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Section 17: Single Trunk Training Method

Although training varies with the type of trellis you use, the first step is the same for both trellis systems. After planting, prune the vines to a single cane. If the plants have a modest root system cut the cane back so only two to four buds are left, then follow the steps for the type of trellis you are using. If the root system is very good, a single long cane can be left to form the trunk. Only let the top bud on the long cane grow. Pinch off any side shoots, but leave the first leaf of the side shoot to help nourish the vine.

One-Wire Trellis: Tie a piece of durable string such as binder’s twine to a stake driven beside the plant. Then tie the twine to the overhead wire using a “Y” shape or a “U” shaped piece of wire attached to the trellis. The “Y” or “U” shape at the top is to guide the two cordons on to the wire. It should be taut enough so that as the new shoot grows, it can be twined around the string to form a straight trunk for the plant. Vines planted near the post can be trained to a string tied to the head of a long nail and the trellis wire. The nail is driven into the post about 1″ deep near ground level. Long tomato or bamboo stakes can also be used and the vine fastened to the stake with cloth or plastic tying ribbon which can be purchased from horticulture suppliers. An economical hand operated machine called a “Max Tapener” is available which dispenses the plastic ribbon, cuts and staples it together in one motion.

Photo 17.1: Using a “Max Tapener” to attach muscadine cordons.

Each plant will produce three or four shoots when growth begins in the spring. When the strongest shoot is about six inches long, train it to the string. Remove all other shoots. As the shoot grows, periodically wrap the new growth around the twine. While you are training the main shoot, pinch off side shoots of the young trunk . Do not, however, remove the leaves from the trunk. These will help nourish the vine.Removal of side shoots must be done frequently during the first two growing seasons.Be sure your laborers understand the growing point should not be prematurely pinched. When the young trunk in near the trellis wire, pinch it off about six inches below the trellis wire except in the multiple trunk training method. Allow the top two buds to develop into the cordons (permanent arms) of the vine.

Photo 17.2: Forming two cordons on the single wire trellis.

Note how in this case the grower used a “U” shaped piece of wire with a string attached. After the plant has attached itself to the trellis wire loosely wrap and tie the cordon on as needed. Loose wrapping will help the cordon hold on the wire better than if supported by tendrils alone. To encourage the cordon to grown down the wire, it is important that developing side shoots be pinched off at when they are 8-10 inches in length. Permanent arms of adjacent plants should be tip to tip and not allowed to overlap after the winter pruning.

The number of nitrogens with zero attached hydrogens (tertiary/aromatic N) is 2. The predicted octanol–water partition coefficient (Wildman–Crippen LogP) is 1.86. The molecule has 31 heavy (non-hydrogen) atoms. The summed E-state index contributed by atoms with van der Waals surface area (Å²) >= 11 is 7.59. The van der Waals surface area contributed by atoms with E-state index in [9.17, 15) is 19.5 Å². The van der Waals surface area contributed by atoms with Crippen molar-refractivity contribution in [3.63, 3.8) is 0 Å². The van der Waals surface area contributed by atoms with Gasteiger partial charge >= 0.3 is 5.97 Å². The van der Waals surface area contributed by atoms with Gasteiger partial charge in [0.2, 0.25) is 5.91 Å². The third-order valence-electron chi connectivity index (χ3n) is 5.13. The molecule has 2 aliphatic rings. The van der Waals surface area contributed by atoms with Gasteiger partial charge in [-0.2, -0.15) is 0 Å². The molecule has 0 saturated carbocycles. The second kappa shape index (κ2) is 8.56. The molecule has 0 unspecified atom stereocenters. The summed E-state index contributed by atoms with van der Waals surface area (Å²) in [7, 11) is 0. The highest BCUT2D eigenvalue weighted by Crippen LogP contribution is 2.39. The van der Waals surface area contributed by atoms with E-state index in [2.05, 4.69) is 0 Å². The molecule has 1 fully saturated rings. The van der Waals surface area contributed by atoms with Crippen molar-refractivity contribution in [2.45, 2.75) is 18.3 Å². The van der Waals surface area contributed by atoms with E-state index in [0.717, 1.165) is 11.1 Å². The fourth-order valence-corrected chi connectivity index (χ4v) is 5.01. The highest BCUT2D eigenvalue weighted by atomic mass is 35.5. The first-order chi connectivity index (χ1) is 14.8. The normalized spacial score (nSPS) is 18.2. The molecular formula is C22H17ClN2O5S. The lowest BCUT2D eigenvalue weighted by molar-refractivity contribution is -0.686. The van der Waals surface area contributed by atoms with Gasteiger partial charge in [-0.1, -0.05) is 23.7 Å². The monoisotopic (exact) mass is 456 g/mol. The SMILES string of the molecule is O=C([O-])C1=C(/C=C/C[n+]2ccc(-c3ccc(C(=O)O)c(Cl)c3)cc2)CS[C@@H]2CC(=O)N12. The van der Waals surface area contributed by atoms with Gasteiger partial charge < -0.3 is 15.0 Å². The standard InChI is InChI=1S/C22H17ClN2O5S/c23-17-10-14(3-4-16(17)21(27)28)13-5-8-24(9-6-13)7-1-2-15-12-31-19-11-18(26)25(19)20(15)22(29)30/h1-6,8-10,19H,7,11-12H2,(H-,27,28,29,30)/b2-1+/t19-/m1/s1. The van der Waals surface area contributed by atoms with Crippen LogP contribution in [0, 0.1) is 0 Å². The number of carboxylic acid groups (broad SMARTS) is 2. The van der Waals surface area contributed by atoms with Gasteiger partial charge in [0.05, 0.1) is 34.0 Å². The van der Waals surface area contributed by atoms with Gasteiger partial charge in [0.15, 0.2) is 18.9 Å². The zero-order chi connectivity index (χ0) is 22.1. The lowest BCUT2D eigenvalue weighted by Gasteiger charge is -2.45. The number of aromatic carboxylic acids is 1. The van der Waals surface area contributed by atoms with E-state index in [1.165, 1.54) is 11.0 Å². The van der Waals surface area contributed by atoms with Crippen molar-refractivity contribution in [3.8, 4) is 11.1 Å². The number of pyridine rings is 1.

Photo 17. 3: Tipping side shoots on young vines at 10 inches to encourage the vine to grow down the cordon wire.

Geneva Double Curtain Trellis: The training system used for muscadines on the GDC trellis differs somewhat from the original GDC training system. The original system involves training a vine to two long arms; both on the same wire with succeeding plants down the row on alternate wires. The modified GDC training system for muscadines is such that each vine has four short arms (cordons); two on each wire.

To train muscadines, drive a four inch nail one inch into the line post two feet below where the cross arms are affixed to the post. Then tie nylon or new binder’s twine to a stake driven beside the new plant or a nail near ground level.

When the young trunk is two feet from the trellis wire, pinch out the terminal. Then tie twine from each trellis wire to the nail. Allow two shoots to develop at the top of the trunk and train one to each of the strings. When the two shoots reach the trellis wires, pinch their terminals just below the wires. Then allow the top two buds on each shoot to develop into the permanent cordons (arms) of the vine. Once the cordons become attached to the trellis wires, remove all twine to avoid girdling.To encourage the shoot to grow down the wire, it is important that developing side shoots be pinched off at 8-10 inches. Periodically, tie and loosely wrap the young cordons to the trellis wire as they grow.Loosely tying and wrapping is preferred to allow for annual trellis maintenance and wire tightening without pulling the vines out of their position.When each of the four shoots fill their area, pinch out the terminals. This training will result in individual vines with 28-40feet of bearing arms depending upon plant spacing in the row. Cordons of adjacent plants should be tip to tip.

Section 18: Dormant Pruning of Cordons the First Time (Initial Long Cane Pruning System)